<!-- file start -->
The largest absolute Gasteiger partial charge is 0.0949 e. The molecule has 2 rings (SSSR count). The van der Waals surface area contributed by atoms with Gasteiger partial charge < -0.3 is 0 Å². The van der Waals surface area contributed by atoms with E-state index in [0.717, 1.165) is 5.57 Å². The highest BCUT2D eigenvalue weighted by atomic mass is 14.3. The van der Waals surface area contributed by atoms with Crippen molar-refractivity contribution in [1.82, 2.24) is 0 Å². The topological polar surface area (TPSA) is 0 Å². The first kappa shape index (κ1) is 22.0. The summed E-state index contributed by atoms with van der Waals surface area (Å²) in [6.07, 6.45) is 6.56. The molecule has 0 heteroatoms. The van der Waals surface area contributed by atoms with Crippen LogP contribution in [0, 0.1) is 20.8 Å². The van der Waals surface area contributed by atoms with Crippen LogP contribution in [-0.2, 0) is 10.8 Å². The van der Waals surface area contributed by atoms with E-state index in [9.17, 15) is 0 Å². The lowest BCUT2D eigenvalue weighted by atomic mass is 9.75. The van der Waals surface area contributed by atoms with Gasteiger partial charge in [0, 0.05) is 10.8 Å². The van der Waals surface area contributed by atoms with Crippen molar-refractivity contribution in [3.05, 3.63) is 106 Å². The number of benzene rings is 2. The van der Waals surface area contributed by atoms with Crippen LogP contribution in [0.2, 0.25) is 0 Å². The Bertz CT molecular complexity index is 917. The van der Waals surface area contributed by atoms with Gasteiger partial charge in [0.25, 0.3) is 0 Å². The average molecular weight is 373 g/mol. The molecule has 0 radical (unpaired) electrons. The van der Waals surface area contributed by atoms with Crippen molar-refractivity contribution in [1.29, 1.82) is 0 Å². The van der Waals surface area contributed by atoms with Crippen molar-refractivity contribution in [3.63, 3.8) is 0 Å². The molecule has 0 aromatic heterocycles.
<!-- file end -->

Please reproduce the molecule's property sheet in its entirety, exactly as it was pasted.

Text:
The largest absolute Gasteiger partial charge is 0.0949 e. The molecule has 2 rings (SSSR count). The van der Waals surface area contributed by atoms with Gasteiger partial charge < -0.3 is 0 Å². The van der Waals surface area contributed by atoms with E-state index in [0.717, 1.165) is 5.57 Å². The highest BCUT2D eigenvalue weighted by atomic mass is 14.3. The van der Waals surface area contributed by atoms with Crippen molar-refractivity contribution in [1.82, 2.24) is 0 Å². The topological polar surface area (TPSA) is 0 Å². The first kappa shape index (κ1) is 22.0. The summed E-state index contributed by atoms with van der Waals surface area (Å²) in [6.07, 6.45) is 6.56. The molecule has 0 heteroatoms. The van der Waals surface area contributed by atoms with Crippen LogP contribution in [0, 0.1) is 20.8 Å². The van der Waals surface area contributed by atoms with Crippen LogP contribution in [-0.2, 0) is 10.8 Å². The van der Waals surface area contributed by atoms with E-state index in [9.17, 15) is 0 Å². The lowest BCUT2D eigenvalue weighted by atomic mass is 9.75. The van der Waals surface area contributed by atoms with Gasteiger partial charge in [0, 0.05) is 10.8 Å². The van der Waals surface area contributed by atoms with Crippen molar-refractivity contribution in [3.05, 3.63) is 106 Å². The number of benzene rings is 2. The van der Waals surface area contributed by atoms with Crippen LogP contribution in [0.2, 0.25) is 0 Å². The Bertz CT molecular complexity index is 917. The van der Waals surface area contributed by atoms with Gasteiger partial charge in [0.25, 0.3) is 0 Å². The average molecular weight is 373 g/mol. The molecule has 0 radical (unpaired) electrons. The van der Waals surface area contributed by atoms with Crippen molar-refractivity contribution in [1.29, 1.82) is 0 Å². The van der Waals surface area contributed by atoms with Crippen molar-refractivity contribution in [3.63, 3.8) is 0 Å². The molecule has 0 aromatic heterocycles.